The Apprentice

Idea that Michael Young will rise quickly to Texas Rangers GM assumes a lot

Idea that Michael Young will rise quickly to Rangers GM assumes a lot

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Michael Young is probably one of the five most popular Rangers players of all time. Photo by Tony Guiterrez/AP

The news that Michael Young would join the Texas Rangers as a special assistant to the general manager earned the organization universal praise last month. And why wouldn’t it? Young is probably one of the five most popular Rangers players of all time, maybe the most popular to a certain generation of fans.

Few doubt Young’s intelligence, leadership and baseball knowledge. It was a slam-dunk, PR wise, for an organization that needed one.

The flip side was rampant speculation that Young was being groomed as a successor, one day, to current GM Jon Daniels. Daniels isn’t exactly Mr. Popular right now in Arlington. Randy Galloway of the Fort Worth Star-Telegram went so far as to predict Young’s ascension would happen in three years.

 For whatever reason these days, playing experience seems to have less value in baseball than it does in the other three major professional sports.

That all sounds very pleasant, given how people in this area love and respect Young. But that assumes a lot. First, it assumes Daniels will either get fired or find a better job. Second, it assumes the organization would ignore the fine work Thad Levine has done as Daniels’ No. 2. Third, it assumes Young is actually the right guy for the job — and only time will tell on that.

And, fourth, it would assume that the Rangers would be willing to buck the “Moneyball” trend in professional baseball.

Running a baseball team is not necessarily a “baseball man’s” job to lose anymore. Right now there are just four general managers in Major League Baseball that actually played in the bigs — Dave Stewart (Arizona), Jerry DiPoto (Los Angeles Angels), Billy Beane (Oakland) and Ruben Amaro Jr. (Philadelphia). In fact, it was Beane — a former No. 1 overall pick who had a disappointing playing career — that ushered in baseball’s Moneyball era nearly 15 years ago in an effort to use statistical analysis to help offset the loss of his best players to bigger clubs.

Daniels is a product of that system, an Ivy League-educated economics major who never even played college baseball. At age 28, he became the game’s youngest general manager in 2005, succeeding John Hart, who is now the GM in Atlanta. Hart, by the way, never played in the majors, either.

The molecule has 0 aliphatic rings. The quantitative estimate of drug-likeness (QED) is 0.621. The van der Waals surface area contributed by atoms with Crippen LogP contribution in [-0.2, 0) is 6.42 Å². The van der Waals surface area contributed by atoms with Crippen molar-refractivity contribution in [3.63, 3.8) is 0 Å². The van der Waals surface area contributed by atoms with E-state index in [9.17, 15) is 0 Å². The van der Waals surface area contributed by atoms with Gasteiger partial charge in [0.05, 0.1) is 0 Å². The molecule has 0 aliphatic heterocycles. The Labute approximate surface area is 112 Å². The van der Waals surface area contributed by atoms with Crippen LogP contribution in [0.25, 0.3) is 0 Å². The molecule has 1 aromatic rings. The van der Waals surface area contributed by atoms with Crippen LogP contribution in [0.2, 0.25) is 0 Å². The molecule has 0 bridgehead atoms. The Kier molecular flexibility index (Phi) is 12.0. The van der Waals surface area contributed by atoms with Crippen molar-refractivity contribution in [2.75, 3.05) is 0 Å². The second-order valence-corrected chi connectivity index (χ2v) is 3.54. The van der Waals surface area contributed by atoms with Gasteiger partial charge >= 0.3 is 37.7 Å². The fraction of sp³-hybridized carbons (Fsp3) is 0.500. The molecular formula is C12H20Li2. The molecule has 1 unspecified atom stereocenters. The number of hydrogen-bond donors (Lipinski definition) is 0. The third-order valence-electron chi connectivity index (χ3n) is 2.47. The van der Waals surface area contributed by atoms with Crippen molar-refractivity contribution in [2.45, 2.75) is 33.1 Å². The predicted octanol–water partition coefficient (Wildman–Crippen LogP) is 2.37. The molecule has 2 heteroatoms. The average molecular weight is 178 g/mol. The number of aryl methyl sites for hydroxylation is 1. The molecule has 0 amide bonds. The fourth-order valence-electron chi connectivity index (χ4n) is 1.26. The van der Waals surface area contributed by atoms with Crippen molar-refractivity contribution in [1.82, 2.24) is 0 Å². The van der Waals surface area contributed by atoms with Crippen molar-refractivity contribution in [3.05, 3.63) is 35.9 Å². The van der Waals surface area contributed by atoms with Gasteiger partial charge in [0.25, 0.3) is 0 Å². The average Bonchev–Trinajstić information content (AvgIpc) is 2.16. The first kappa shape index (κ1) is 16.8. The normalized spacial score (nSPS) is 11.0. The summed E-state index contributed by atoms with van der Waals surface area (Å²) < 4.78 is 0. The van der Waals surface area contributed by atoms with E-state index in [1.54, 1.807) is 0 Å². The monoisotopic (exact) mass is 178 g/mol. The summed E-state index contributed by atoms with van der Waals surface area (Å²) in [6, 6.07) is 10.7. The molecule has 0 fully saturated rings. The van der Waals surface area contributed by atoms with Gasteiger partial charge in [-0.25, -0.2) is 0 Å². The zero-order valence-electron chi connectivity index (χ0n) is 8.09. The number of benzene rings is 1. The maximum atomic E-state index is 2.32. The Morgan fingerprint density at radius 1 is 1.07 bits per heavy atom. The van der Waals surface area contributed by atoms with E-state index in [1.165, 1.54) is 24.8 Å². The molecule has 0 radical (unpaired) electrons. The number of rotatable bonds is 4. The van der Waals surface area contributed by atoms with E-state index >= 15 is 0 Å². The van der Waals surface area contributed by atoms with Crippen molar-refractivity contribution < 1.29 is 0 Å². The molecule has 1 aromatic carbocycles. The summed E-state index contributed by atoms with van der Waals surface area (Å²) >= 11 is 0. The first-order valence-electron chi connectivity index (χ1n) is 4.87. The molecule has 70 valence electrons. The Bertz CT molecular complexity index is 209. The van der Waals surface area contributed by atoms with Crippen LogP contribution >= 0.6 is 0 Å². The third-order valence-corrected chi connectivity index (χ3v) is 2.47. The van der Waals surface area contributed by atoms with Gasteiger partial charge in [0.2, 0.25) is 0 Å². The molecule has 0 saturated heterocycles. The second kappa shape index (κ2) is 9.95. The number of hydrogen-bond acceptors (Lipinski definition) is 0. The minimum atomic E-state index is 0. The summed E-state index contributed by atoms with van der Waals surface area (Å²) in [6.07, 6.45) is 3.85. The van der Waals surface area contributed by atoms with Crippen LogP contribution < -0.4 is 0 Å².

For whatever reason these days, playing experience seems to have less value in baseball than it does in the other three major professional sports.

In both the NFL and NBA, nine teams employ a former player in the league as a general manager or top decision-maker when it comes to player personnel. In the NHL, that number shoots up to 18, more than half of the league’s teams.

It’s unclear why the numbers are so low in baseball, but one must consider there are great baseball men in non-GM positions. Nolan Ryan wore many hats with the Rangers and had a hand in evaluating talent, but he wasn’t the one with the GM title. Same goes for George Brett in Kansas City. He’s the vice president of baseball operations and most assuredly has a say in player evaluation, but Dayton Moore is the GM. Dave Stewart is the only current GM with any appreciable success as a player.

Being a general manager is more than evaluating talent, though that’s a large part of the job. It’s negotiating contracts, running a scouting apparatus, making trades and serving as the club’s face on personnel matters. You don’t learn all of those things playing baseball for 15 years. That’s why Young needs an apprenticeship.

Stewart certainly did. After winning 168 games in the bigs, Stewart worked for nearly 20 years as a front office employee, pitching coach and sports agent before joining the Diamondbacks this offseason.

It’s easy to say that on-field success usually leads to success in other areas, especially when you look at former players as GMs in other sports. In football Baltimore GM Ozzie Newsome, a Hall of Fame tight end, has guided the Ravens to two Super Bowl titles. John Elway, the Hall of Fame quarterback, is trying to do the same in Denver. Basketball legends like Pat Riley (Miami), Larry Bird (Indiana), and Danny Ainge (Boston) are all GMs and have all had success doing so.

Will the same happen for Young? Perhaps. But let’s give Young and the Rangers the proper time to find out.